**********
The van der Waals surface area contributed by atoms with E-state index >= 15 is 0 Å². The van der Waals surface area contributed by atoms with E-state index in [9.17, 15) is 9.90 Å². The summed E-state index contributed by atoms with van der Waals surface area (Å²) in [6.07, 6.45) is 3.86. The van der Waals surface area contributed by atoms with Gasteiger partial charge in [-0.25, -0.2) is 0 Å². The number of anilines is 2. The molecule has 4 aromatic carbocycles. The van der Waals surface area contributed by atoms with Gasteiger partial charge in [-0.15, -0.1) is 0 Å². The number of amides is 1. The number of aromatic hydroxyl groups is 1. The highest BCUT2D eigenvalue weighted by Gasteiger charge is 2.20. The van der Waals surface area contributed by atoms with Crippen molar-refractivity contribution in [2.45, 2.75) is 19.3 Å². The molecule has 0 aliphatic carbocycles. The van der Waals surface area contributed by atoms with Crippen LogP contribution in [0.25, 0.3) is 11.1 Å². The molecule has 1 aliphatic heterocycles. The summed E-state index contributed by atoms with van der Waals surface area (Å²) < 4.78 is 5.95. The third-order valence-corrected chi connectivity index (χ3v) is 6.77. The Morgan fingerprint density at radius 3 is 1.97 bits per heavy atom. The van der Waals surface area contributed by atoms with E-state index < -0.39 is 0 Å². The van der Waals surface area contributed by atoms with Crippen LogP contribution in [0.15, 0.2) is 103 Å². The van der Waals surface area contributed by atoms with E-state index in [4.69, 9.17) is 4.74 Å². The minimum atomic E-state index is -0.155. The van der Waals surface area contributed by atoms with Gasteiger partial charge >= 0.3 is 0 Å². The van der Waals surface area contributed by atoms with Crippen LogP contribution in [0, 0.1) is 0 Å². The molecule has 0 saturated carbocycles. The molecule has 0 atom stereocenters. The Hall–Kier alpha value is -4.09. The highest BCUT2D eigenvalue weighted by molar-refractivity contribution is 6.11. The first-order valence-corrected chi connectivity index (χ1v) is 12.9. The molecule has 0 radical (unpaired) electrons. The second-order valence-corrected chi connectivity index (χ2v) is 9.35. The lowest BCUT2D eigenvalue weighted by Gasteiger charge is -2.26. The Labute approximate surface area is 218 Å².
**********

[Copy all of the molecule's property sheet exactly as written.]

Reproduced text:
The van der Waals surface area contributed by atoms with E-state index >= 15 is 0 Å². The van der Waals surface area contributed by atoms with E-state index in [9.17, 15) is 9.90 Å². The summed E-state index contributed by atoms with van der Waals surface area (Å²) in [6.07, 6.45) is 3.86. The van der Waals surface area contributed by atoms with Gasteiger partial charge in [-0.25, -0.2) is 0 Å². The number of anilines is 2. The molecule has 4 aromatic carbocycles. The van der Waals surface area contributed by atoms with Gasteiger partial charge in [-0.15, -0.1) is 0 Å². The number of amides is 1. The number of aromatic hydroxyl groups is 1. The highest BCUT2D eigenvalue weighted by Gasteiger charge is 2.20. The van der Waals surface area contributed by atoms with Crippen molar-refractivity contribution in [2.45, 2.75) is 19.3 Å². The molecule has 0 aliphatic carbocycles. The van der Waals surface area contributed by atoms with Crippen LogP contribution in [0.25, 0.3) is 11.1 Å². The molecule has 1 aliphatic heterocycles. The summed E-state index contributed by atoms with van der Waals surface area (Å²) < 4.78 is 5.95. The third-order valence-corrected chi connectivity index (χ3v) is 6.77. The Morgan fingerprint density at radius 3 is 1.97 bits per heavy atom. The van der Waals surface area contributed by atoms with E-state index < -0.39 is 0 Å². The van der Waals surface area contributed by atoms with Crippen LogP contribution in [0.15, 0.2) is 103 Å². The van der Waals surface area contributed by atoms with E-state index in [4.69, 9.17) is 4.74 Å². The minimum atomic E-state index is -0.155. The van der Waals surface area contributed by atoms with Gasteiger partial charge >= 0.3 is 0 Å². The van der Waals surface area contributed by atoms with Crippen LogP contribution in [0, 0.1) is 0 Å². The molecule has 0 saturated carbocycles. The molecule has 0 atom stereocenters. The Hall–Kier alpha value is -4.09. The highest BCUT2D eigenvalue weighted by molar-refractivity contribution is 6.11. The first-order valence-corrected chi connectivity index (χ1v) is 12.9. The molecule has 0 radical (unpaired) electrons. The second-order valence-corrected chi connectivity index (χ2v) is 9.35. The lowest BCUT2D eigenvalue weighted by Gasteiger charge is -2.26. The Labute approximate surface area is 218 Å².